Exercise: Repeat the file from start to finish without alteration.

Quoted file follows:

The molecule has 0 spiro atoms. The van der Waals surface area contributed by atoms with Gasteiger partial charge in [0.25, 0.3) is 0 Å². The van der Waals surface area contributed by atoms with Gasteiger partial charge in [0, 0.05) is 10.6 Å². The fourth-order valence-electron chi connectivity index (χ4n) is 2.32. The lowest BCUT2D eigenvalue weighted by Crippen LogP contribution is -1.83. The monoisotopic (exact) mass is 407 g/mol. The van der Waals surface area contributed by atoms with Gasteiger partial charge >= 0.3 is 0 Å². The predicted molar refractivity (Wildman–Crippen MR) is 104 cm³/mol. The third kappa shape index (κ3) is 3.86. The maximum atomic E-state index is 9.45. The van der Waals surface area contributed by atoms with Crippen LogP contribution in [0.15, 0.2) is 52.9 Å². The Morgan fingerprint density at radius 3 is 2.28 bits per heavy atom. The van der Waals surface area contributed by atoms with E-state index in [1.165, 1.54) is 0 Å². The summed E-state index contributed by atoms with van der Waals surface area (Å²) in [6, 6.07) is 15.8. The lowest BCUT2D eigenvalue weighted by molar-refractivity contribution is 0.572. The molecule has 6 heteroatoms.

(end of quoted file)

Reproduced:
The molecule has 0 spiro atoms. The van der Waals surface area contributed by atoms with Gasteiger partial charge in [0.25, 0.3) is 0 Å². The van der Waals surface area contributed by atoms with Gasteiger partial charge in [0, 0.05) is 10.6 Å². The fourth-order valence-electron chi connectivity index (χ4n) is 2.32. The lowest BCUT2D eigenvalue weighted by Crippen LogP contribution is -1.83. The monoisotopic (exact) mass is 407 g/mol. The van der Waals surface area contributed by atoms with Gasteiger partial charge >= 0.3 is 0 Å². The predicted molar refractivity (Wildman–Crippen MR) is 104 cm³/mol. The third kappa shape index (κ3) is 3.86. The maximum atomic E-state index is 9.45. The van der Waals surface area contributed by atoms with Crippen LogP contribution in [0.15, 0.2) is 52.9 Å². The Morgan fingerprint density at radius 3 is 2.28 bits per heavy atom. The van der Waals surface area contributed by atoms with E-state index in [1.165, 1.54) is 0 Å². The summed E-state index contributed by atoms with van der Waals surface area (Å²) in [6, 6.07) is 15.8. The lowest BCUT2D eigenvalue weighted by molar-refractivity contribution is 0.572. The molecule has 6 heteroatoms.